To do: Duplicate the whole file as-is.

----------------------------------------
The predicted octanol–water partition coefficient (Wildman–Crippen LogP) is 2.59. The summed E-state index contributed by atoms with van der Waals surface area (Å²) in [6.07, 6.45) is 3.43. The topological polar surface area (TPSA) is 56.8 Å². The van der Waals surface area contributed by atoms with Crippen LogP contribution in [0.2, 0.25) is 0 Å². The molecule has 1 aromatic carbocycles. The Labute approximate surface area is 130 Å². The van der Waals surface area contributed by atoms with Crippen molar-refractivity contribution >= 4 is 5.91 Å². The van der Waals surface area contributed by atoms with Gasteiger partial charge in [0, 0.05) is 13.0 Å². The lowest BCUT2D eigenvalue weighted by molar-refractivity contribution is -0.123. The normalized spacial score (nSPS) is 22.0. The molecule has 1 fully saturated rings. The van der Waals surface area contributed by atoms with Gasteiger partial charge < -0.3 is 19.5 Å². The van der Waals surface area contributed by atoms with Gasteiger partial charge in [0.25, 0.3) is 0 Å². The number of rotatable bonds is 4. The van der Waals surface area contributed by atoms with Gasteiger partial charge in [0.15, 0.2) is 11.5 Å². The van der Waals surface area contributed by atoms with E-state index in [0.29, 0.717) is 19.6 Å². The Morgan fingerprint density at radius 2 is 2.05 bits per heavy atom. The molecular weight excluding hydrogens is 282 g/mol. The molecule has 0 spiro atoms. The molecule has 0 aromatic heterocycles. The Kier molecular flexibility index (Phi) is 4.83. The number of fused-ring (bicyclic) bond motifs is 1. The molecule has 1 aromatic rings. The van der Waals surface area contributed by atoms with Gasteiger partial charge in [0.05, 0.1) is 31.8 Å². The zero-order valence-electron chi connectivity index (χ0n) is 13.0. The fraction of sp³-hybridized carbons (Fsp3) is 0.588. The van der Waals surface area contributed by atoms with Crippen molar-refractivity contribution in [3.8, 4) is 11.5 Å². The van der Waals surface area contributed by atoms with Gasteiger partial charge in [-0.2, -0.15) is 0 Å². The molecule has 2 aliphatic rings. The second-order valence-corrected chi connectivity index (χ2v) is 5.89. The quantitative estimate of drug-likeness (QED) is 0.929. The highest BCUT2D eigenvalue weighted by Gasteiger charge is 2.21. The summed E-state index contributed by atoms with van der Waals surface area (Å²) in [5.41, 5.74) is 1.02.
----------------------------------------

The predicted octanol–water partition coefficient (Wildman–Crippen LogP) is 2.59. The summed E-state index contributed by atoms with van der Waals surface area (Å²) in [6.07, 6.45) is 3.43. The topological polar surface area (TPSA) is 56.8 Å². The van der Waals surface area contributed by atoms with Crippen LogP contribution in [0.2, 0.25) is 0 Å². The molecule has 1 aromatic carbocycles. The Labute approximate surface area is 130 Å². The van der Waals surface area contributed by atoms with Crippen molar-refractivity contribution >= 4 is 5.91 Å². The van der Waals surface area contributed by atoms with Gasteiger partial charge in [0, 0.05) is 13.0 Å². The lowest BCUT2D eigenvalue weighted by molar-refractivity contribution is -0.123. The normalized spacial score (nSPS) is 22.0. The molecule has 1 fully saturated rings. The van der Waals surface area contributed by atoms with Gasteiger partial charge < -0.3 is 19.5 Å². The van der Waals surface area contributed by atoms with Gasteiger partial charge in [0.25, 0.3) is 0 Å². The number of rotatable bonds is 4. The van der Waals surface area contributed by atoms with Gasteiger partial charge in [0.15, 0.2) is 11.5 Å². The van der Waals surface area contributed by atoms with E-state index in [0.29, 0.717) is 19.6 Å². The Morgan fingerprint density at radius 2 is 2.05 bits per heavy atom. The molecular weight excluding hydrogens is 282 g/mol. The molecule has 0 spiro atoms. The molecule has 0 aromatic heterocycles. The Kier molecular flexibility index (Phi) is 4.83. The number of fused-ring (bicyclic) bond motifs is 1. The molecule has 1 aromatic rings. The van der Waals surface area contributed by atoms with Gasteiger partial charge in [0.05, 0.1) is 31.8 Å². The zero-order valence-electron chi connectivity index (χ0n) is 13.0. The fraction of sp³-hybridized carbons (Fsp3) is 0.588. The van der Waals surface area contributed by atoms with Crippen molar-refractivity contribution in [3.8, 4) is 11.5 Å². The van der Waals surface area contributed by atoms with Gasteiger partial charge in [-0.2, -0.15) is 0 Å². The molecule has 2 aliphatic rings. The second-order valence-corrected chi connectivity index (χ2v) is 5.89. The quantitative estimate of drug-likeness (QED) is 0.929. The highest BCUT2D eigenvalue weighted by Gasteiger charge is 2.21. The summed E-state index contributed by atoms with van der Waals surface area (Å²) in [5.41, 5.74) is 1.02.